Yet another mainstay of my life is coming to an end but mustn’t grumble I suppose? As you get older, more and more aspects that have formed the framework of your life change, some even disappear for good. Your hair, your teeth and even your toes when you look down, are just a few examples…
A state of constant flux is one of those aspects of life that will always go on however it just feels like there’s bloody more of them as you get older. How you view a change is usually dependant upon how it affects you but in general, I think people embrace change. Just so long as it’s for the better, shame that isn’t always the case.
What did Last of the Summer Wine* teach us? – After 37 years of capers from Compo and his pals, Last of the Summer Wine says goodbye this week. One thing it has taught us, says Yasmeen Khan, is that elderly people can still have fun. (BBC News Magazine)
It was interesting to read Yasmeen’s piece as in addition to the good journalistic content and comment, she was able to add a ‘local knowledge’ slant to the story, having grown up in the area where it was filmed.
Holmfirth is a typical Mill town of the Pennines that is an example of the change I’m talking about. It originally grew up around a corn mill and bridge at the confluence of two rivers in the 13th century. Three hundred years later Holmfirth expanded rapidly as the growing cloth trade grew and the production of stone and slates from the surrounding quarries increased.
Today, despite maintaining and enhancing its status as a vibrant Market Town, Holmfirth probably has very little of its previous industrial type employment but which town does in the UK today? The town however appears to get a reasonable income from the visiting droves of TV show fans, that and the lovers of the Arts in their various forms. Like the characters in the TV show, it may have grown older (and had bits fall off) but is still intent on having fun, a factor confirmed by the Holmfirth tourist guide!
So what did I learn from the show? I don’t think it was ever an intention of the writer or indeed the production team however; one of the major things it taught me (at least latterly) was how family values and community spirit, along with a dry sense of humour are dying out in our society. Towns like Holmfirth were always the epitome of our close-knit communities, they were full of characters like Compo, Foggy & Clegg and, towns like this were once the bedrock of our erstwhile great Nation. Sadly many of those qualities are missing in this Country today. I say it’s sad but perhaps that type of dismay is only voiced by people of my age group or older? I might be Mr Grumpy but trust me, this type of social change within society is not one of the better ones!
Tonight I had those feelings reinforced when I watched Real Crime with Mark Austin. Although in no way connected with Holmfirth or West Yorkshire, it examined the apparent levels of depravity our society has stooped to in many areas. I was deeply saddened at the murder of Gary Newlove in Cheshire however, I was almost just as sad about our society and how in many respects, the police have totally lost control of our streets. Not with standing the good work that still goes on, our police have lost the ability to effectively respond to the needs of our communities. Often with devastating after effects on families like the Newloves!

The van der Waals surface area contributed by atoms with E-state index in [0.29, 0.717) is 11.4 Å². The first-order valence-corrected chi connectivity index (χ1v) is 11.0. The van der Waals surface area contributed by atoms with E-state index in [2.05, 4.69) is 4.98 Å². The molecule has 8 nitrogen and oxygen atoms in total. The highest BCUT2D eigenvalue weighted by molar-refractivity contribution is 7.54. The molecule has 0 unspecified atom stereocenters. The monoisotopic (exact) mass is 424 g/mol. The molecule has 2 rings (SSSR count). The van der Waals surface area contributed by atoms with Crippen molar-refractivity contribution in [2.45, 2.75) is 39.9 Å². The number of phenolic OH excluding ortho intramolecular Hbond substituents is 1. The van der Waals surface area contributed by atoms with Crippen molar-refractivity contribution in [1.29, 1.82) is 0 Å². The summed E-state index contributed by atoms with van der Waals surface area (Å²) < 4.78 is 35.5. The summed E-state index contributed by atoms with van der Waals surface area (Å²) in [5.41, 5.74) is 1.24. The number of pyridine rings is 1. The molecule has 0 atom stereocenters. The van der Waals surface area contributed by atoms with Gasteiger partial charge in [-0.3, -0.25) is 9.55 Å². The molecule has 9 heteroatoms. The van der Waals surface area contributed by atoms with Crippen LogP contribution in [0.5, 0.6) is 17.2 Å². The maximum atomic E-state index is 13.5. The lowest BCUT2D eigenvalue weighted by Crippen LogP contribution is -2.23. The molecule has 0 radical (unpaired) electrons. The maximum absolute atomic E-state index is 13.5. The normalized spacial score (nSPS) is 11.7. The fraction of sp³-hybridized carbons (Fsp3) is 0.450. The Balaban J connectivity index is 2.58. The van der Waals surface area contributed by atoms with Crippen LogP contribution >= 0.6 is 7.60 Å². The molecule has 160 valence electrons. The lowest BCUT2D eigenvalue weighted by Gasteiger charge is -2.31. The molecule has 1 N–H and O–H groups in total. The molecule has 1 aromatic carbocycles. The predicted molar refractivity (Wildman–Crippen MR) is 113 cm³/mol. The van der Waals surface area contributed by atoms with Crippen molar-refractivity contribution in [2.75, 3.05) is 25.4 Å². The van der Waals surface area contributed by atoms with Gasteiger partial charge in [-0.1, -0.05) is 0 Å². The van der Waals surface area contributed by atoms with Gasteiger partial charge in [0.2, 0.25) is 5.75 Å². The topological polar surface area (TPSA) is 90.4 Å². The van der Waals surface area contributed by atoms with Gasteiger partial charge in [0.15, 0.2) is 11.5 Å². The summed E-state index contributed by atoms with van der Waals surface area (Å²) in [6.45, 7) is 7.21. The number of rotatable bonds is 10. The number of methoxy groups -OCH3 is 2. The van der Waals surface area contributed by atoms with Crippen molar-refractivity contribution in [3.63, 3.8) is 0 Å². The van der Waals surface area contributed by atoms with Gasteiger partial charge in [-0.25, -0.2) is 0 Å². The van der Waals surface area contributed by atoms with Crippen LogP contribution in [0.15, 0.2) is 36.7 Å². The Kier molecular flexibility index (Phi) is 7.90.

(Some answers as to why can be found here)
Briefly for those who aren’t aware Gary went out of his home one night to remonstrate with a group of drunken youths engaged in antisocial behaviour and damaging property. For his efforts, the father of three young girls was subsequently and savagely kicked and beaten to death by the yobs, simply for challenging them. Apparently when arrested later, the youths suggested one of the reasons for their actions was “he was disrespecting me”? Did nobody ever teach these thugs that to earn respect you need to show respect!
So how much Summer Wine do I have left? Sufficient for me to continue to grow old disgracefully whilst still having fun, just like the old boys trio. That said, I will also continue to challenge unacceptable behaviour when I see it, I just can’t help myself after 30yrs as a police officer. In the absence of adequate police resources on the streets, someone has to! I’m just hoping my family never have to experience the emotions felt by Mrs Newlove and her daughters!
* Last of the Summer Wine is set and filmed in and around Holmfirth, West Yorkshire, England and centres around a trio of old men. Originally consisting of Bill Owen as the scruffy and child-like Compo, Peter Sallis as deep-thinking, meek Norman Clegg and Michael Bates as authoritarian and snobbish Blamire. When Bates dropped out through illness in 1976 after two series, the role of the third man of the trio was filled in various years up to the 30th series by the quirky war veteran, Foggy (Brian Wilde). The men never seem to grow up and developed a unique perspective on their equally eccentric fellow townspeople through their youthful stunts. (Source Wikipedia)
Popularity: At its peak in the late 1970s, the programme was hitting between 18 and 20 million viewers, around a third of the available audience at the time. It ran for 31 series over 37 years.
One thought on “How much Summer Wine is left?”
Update from BBC News: The final episode of long-running sitcom Last of the Summer Wine attracted 5.4 million viewers, according to overnight figures. The show’s swansong picked up nearly a million extra viewers compared to last Sunday night’s episode on BBC One.